Advanced Recycling Technologies and a circular economy for plastics
Circularity Concepts: Exploring key drivers of the plastic circular economy
Advanced recycling is a broad term that describes a diverse suite of technologies used to regenerate polymers, or breakdown polymer chains to produce monomers or hydrocarbon feedstocks that can be used to create new plastics, fuels or other products.
But how do advanced recycling technologies (ARTs) work alongside more traditional mechanical recycling systems? What are the pros and cons of scaling these technologies? How do they perform environmentally? Are they financially sustainable?
In this module, host Anne Johnson, Principal, and VP at Resource Recycling Systems (RRS), examines the potential opportunities and challenges for ARTs to complement mechanical recycling and build a scalable, comprehensive solution for managing plastic waste at scale.
Principal and VP, Resource Recycling Systems
What are advanced recycling technologies (ARTs), how do they differ from mechanical recycling?
Molecular recycling, advanced recycling, chemical recycling - these largely interchangeable terms broadly refer to a diverse suite of technologies that can be used to regenerate polymers, or breakdown polymer chains to produce feedstock that can be used to create new plastics, fuels or other products.
For those without an understanding of the chemistry backing the technology, Anne Johnson from RRS Asia explains the processes for some of the emerging technologies and the importance of ARTs in the creation of ‘recovered chemical feedstocks’ - elements from recycled products that remove the need to extract more virgin product to make new plastics.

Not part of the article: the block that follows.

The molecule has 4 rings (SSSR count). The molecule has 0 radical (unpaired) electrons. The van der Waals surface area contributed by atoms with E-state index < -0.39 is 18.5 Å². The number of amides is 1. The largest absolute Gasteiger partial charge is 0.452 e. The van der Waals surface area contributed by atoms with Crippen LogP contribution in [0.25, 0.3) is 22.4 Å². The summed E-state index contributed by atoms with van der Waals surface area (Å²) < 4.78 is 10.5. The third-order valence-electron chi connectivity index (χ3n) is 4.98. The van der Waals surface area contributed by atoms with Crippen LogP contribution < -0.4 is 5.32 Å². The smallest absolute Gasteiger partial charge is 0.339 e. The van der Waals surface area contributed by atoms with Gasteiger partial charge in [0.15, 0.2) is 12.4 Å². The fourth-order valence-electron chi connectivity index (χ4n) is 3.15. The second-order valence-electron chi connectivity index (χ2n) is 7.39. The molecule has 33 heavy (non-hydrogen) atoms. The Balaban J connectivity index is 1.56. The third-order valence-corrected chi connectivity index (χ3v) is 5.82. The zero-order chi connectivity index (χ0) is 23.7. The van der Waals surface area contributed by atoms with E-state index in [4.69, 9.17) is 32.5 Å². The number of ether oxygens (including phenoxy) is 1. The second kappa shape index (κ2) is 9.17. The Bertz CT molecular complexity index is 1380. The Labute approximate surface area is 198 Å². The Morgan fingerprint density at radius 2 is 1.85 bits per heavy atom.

What are the global drivers for scaling ARTs?
Why do India and Japan currently have the maximum number of commercial operations in Asia? What are the factors influencing the economics of ARTs?
Anne discusses how the policy environment, growing global demand for high quality, food-grade feedstock and the competitive pricing of the end product are influencing growth in ARTs.
Advanced Recycling & the Circular Economy
ARTs have the potential to complement existing mechanical recycling by providing value-added opportunities for traditionally hard-to-recycle plastics and opening the door to processing mixed plastics. From this perspective, ARTs can contribute to accelerating the transition toward the circular economy.
For example, as the demand for food-contact grade recycled PE and PP continues to grow, ART can meet the demand by turning plastic waste into like-virgin material – reducing not only waste but also the climate impact related to virgin material extraction.
The environmental performance of Advanced Recycled Technologies
Concerns continue to exist around the environmental performance of certain ARTs – specifically their climate and water impacts and toxicity. We address how the industry has evolved to address these concerns and the potential in markets where incineration remains a central process, for these products to go back into the recycling value chain.